'My nature', wrote Queen Victoria, 'is too passionate, my emotions too fervent, and I am a person who has to cling to someone in order to find peace and comfort.'
It is with this aspect of the Queen's complex character that Theo Aronson's new study is concerned. For never, not even in old age, was Queen Victoria the dour, censorious puritan of popular imagination; within that dumpy, uncompromising-looking figure beat a very susceptible heart. She had, and again the words are her own, 'very violent feelings of affection'.
To Queen Victoria, the love, no less than the guidance, attention and protection of a man, was all but indispensable. In the course of her long life, there were six men with whom her emotions were romantically involved. There were her first prime minister, the urbane Lord Melbourne; her husband, the idealistic Prince Albert; her fellow sovereign, the fascinating Napoleon III; her gillie, the rough-hewn John Brown; another prime minister, the silver-tongued Disraeli; and her Indian servant, the exotic Munshi.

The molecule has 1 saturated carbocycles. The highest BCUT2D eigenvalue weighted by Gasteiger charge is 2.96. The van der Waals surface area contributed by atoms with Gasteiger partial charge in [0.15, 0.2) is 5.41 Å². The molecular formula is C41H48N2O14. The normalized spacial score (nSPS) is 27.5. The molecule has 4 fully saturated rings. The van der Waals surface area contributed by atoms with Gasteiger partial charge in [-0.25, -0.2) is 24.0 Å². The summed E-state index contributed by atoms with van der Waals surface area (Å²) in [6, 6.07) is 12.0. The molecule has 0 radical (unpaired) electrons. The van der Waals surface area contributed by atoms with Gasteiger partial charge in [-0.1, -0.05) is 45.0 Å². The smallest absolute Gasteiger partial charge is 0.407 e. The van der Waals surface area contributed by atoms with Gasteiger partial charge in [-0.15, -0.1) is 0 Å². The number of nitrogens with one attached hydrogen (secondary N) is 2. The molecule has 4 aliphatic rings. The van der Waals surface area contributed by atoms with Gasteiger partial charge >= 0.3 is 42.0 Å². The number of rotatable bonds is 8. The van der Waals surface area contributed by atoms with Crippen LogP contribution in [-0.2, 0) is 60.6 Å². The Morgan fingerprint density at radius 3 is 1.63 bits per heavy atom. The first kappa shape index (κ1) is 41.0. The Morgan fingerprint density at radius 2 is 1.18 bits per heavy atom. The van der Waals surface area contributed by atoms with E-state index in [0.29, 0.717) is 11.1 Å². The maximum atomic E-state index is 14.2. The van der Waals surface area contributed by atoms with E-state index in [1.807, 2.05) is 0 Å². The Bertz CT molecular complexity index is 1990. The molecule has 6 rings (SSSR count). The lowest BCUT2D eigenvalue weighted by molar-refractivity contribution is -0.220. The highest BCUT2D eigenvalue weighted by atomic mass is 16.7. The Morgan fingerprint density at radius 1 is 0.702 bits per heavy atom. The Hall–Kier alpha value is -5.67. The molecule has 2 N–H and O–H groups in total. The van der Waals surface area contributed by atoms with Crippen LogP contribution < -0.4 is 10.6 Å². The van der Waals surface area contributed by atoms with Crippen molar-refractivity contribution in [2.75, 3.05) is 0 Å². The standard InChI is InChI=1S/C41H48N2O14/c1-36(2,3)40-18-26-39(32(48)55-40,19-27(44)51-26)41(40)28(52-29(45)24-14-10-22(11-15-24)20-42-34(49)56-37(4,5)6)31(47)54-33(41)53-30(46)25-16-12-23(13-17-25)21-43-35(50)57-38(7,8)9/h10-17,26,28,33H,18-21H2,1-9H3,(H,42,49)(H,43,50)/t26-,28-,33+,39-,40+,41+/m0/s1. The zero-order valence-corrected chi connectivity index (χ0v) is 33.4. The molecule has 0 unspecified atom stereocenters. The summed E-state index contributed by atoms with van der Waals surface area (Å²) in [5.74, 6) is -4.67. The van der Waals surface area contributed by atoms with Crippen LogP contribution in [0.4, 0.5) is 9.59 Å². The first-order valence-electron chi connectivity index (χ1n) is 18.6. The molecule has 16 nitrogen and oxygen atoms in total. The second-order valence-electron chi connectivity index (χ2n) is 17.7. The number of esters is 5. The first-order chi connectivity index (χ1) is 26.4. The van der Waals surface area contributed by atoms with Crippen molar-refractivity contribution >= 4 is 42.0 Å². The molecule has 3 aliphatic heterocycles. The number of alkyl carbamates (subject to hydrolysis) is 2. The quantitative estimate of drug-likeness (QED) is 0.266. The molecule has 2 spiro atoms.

The appeal to Queen Victoria of these six apparently disparate characters was that they were men of distinctive personality: there was something exceptional, something outré about each of them. And they all - and this was probably their greatest attraction in the eyes of Queen Victoria - treated her as a woman first, a queen second.
By focusing on the Queen's romantic associations and by making full use of recently revealed material, Theo Aronson has painted a fresh, intriguing and startlingly different portrait of Queen Victoria. With his talent for narrative and characterization, he has produced one of the most incisive and readable of his many royal biographies.